Processing of the amyloid precursor protein (APP) by beta- and gamma-secretases leads to the generation of amyloid-beta (Abeta) peptides with varying lengths. Particularly Abeta42 contributes to cytotoxicity and amyloid accumulation in Alzheimer's disease (AD). However, the precise molecular mechanism of Abeta42 generation has remained unclear. Here, we show that an amino-acid motif GxxxG within the APP transmembrane sequence (TMS) has regulatory impact on the Abeta species produced. In a neuronal cell system, mutations of glycine residues G29 and G33 of the GxxxG motif gradually attenuate the TMS dimerization strength, specifically reduce the formation of Abeta42, leave the level of Abeta40 unaffected, but increase Abeta38 and shorter Abeta species. We show that glycine residues G29 and G33 are part of a dimerization site within the TMS, but do not impair oligomerization of the APP ectodomain. We conclude that gamma-secretase cleavages of APP are intimately linked to the dimerization strength of the substrate TMS. The results demonstrate that dimerization of APP TMS is a risk factor for AD due to facilitating Abeta42 production.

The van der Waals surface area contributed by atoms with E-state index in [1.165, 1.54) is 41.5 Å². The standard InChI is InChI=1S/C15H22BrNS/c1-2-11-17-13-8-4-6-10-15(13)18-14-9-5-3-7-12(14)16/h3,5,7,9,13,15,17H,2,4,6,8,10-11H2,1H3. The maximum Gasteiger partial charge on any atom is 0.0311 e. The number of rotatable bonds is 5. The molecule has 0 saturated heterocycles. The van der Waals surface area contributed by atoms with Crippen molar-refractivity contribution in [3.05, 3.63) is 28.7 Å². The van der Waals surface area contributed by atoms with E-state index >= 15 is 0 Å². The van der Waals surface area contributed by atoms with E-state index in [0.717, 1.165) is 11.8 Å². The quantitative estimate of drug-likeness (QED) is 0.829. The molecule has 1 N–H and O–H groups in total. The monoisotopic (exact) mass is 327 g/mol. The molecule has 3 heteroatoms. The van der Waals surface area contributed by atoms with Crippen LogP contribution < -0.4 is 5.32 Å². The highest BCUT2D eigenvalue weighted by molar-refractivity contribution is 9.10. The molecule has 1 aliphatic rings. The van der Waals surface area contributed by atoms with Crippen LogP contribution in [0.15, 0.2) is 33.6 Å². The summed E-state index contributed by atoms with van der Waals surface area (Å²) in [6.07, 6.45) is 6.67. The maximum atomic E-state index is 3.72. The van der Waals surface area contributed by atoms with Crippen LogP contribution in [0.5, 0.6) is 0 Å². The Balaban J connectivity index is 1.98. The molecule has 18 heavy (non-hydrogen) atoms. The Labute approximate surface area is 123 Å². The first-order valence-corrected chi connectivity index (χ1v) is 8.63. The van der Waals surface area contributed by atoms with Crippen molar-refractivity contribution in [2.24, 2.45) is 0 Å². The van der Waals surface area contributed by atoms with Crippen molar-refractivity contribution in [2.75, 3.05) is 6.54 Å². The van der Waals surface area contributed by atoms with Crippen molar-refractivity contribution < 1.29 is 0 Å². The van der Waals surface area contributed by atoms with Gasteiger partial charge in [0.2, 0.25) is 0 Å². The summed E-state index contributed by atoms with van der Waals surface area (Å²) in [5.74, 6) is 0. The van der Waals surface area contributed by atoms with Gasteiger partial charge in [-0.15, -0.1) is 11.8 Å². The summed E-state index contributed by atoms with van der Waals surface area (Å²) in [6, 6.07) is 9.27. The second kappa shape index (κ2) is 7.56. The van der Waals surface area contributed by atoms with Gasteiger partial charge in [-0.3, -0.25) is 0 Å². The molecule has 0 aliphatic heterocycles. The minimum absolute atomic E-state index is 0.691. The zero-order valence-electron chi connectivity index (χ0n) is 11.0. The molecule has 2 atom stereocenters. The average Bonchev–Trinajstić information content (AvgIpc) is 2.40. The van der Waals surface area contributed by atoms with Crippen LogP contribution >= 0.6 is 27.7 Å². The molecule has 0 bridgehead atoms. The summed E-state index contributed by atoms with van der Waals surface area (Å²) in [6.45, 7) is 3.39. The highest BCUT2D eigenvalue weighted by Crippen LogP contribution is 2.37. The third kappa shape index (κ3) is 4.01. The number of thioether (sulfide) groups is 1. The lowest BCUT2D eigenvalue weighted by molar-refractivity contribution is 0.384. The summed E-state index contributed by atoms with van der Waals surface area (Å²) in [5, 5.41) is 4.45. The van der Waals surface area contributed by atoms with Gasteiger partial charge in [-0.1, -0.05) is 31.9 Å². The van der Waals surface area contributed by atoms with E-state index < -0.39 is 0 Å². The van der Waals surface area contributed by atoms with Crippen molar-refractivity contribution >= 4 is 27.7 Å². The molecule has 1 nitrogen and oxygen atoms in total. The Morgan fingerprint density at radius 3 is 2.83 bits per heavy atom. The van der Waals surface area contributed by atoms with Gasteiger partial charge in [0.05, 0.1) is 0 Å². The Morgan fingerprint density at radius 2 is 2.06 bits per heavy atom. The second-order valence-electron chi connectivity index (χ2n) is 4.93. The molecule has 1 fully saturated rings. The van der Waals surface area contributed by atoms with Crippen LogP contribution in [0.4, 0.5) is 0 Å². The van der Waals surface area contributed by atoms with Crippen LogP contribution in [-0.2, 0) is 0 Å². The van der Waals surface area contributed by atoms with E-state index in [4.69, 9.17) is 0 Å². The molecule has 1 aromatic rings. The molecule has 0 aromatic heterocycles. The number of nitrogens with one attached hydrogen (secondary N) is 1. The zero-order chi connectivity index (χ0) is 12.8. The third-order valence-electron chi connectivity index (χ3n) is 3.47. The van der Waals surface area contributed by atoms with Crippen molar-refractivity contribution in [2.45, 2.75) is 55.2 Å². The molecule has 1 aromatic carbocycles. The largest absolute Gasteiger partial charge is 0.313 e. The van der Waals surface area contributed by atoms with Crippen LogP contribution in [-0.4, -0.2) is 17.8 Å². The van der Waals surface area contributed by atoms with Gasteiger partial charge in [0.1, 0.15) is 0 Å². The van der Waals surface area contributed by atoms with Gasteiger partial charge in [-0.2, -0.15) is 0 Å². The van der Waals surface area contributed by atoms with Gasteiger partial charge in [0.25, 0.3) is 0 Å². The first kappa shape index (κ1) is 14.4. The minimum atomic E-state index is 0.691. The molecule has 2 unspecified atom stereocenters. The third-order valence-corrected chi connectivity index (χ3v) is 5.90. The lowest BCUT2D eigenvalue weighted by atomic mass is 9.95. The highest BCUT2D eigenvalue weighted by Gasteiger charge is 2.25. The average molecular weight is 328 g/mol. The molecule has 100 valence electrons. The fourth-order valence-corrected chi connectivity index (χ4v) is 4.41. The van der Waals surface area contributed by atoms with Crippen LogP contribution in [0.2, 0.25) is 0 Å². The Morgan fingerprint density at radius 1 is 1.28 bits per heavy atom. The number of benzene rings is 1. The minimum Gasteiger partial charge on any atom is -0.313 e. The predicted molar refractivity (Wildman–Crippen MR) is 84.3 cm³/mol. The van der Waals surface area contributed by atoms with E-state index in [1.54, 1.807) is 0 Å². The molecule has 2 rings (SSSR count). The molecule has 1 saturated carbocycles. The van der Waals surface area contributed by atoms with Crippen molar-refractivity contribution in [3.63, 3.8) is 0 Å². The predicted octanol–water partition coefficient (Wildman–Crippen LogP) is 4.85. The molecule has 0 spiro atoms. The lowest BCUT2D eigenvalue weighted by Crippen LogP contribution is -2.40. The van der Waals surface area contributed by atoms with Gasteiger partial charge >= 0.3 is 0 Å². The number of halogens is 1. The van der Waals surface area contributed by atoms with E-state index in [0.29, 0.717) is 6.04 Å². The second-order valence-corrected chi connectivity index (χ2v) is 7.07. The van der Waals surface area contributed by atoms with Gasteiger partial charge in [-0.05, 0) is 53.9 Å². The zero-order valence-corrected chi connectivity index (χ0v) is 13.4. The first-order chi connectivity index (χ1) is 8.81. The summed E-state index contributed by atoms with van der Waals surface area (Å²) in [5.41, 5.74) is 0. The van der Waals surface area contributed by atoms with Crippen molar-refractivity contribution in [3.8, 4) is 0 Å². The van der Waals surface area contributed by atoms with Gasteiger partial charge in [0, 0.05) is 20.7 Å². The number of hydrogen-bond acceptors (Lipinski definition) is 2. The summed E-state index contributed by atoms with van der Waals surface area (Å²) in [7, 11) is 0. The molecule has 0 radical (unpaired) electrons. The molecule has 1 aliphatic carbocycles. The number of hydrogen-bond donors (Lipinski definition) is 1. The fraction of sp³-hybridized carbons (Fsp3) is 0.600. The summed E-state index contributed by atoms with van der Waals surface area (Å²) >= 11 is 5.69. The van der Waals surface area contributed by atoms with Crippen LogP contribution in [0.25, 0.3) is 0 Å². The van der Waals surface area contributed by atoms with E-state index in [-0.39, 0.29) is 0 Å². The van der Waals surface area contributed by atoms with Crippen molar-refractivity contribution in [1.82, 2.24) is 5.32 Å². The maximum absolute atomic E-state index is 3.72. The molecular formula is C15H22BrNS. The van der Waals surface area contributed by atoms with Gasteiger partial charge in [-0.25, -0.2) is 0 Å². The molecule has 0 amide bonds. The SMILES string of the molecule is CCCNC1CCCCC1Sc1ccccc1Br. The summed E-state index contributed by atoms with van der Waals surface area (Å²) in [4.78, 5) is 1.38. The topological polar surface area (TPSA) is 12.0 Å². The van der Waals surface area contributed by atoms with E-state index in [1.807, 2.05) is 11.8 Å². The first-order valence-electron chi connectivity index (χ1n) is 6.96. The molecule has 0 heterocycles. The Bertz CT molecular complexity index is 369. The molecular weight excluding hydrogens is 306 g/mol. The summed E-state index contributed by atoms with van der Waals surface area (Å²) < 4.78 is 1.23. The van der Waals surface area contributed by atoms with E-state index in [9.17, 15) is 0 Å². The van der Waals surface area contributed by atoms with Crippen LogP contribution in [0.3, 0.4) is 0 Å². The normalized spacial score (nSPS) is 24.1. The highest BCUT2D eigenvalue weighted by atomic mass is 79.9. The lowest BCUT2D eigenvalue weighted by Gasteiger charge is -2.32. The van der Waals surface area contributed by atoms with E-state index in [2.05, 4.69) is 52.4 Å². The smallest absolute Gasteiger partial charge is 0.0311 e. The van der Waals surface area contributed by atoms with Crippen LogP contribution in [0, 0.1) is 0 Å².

Phosphoinositide 3-kinase (PI3K) gamma has been implicated in a vast array of physiological settings including the activation of different leukocyte species and the regulation of myocardial contractility. Activation of PI3Kgamma is primarily mediated by Gbetagamma subunits of heterotrimeric G proteins, which are recognized by a p101 regulatory subunit. Here, we describe the identification and characterization of a novel regulatory subunit of PI3Kgamma, which we termed p87(PIKAP) (PI3Kgamma adapter protein of 87 kDa). It is homologous to p101 in areas that we have recently shown that they mediate binding to the catalytic p110gamma subunit and to Gbetagamma. Like p101, p87(PIKAP) binds to both p110gamma and Gbetagamma and mediates activation of p110gamma downstream of G protein-coupled receptors. In contrast to p101, p87(PIKAP) is highly expressed in heart and may therefore be crucial to PI3Kgamma cardiac function. Moreover, p87(PIKAP) and p101 are both expressed in dendritic cells, macrophages, and neutrophils, raising the possibility of regulatory subunit-dependent differences in PI3Kgamma signaling within the same cell type. We further provide evidence that p87(PIKAP) physically interacts with phosphodiesterase (PDE) 3B, suggesting that p87(PIKAP) is also involved in the recently described noncatalytic scaffolding interaction of p110gamma with PDE3B. However, coexpression of PDE3B and PI3Kgamma subunits was not sufficient to reconstitute the regulatory effect of PI3Kgamma on PDE3B activity observed in heart, implying further molecules to be present in the complex regulating PDE3B in heart.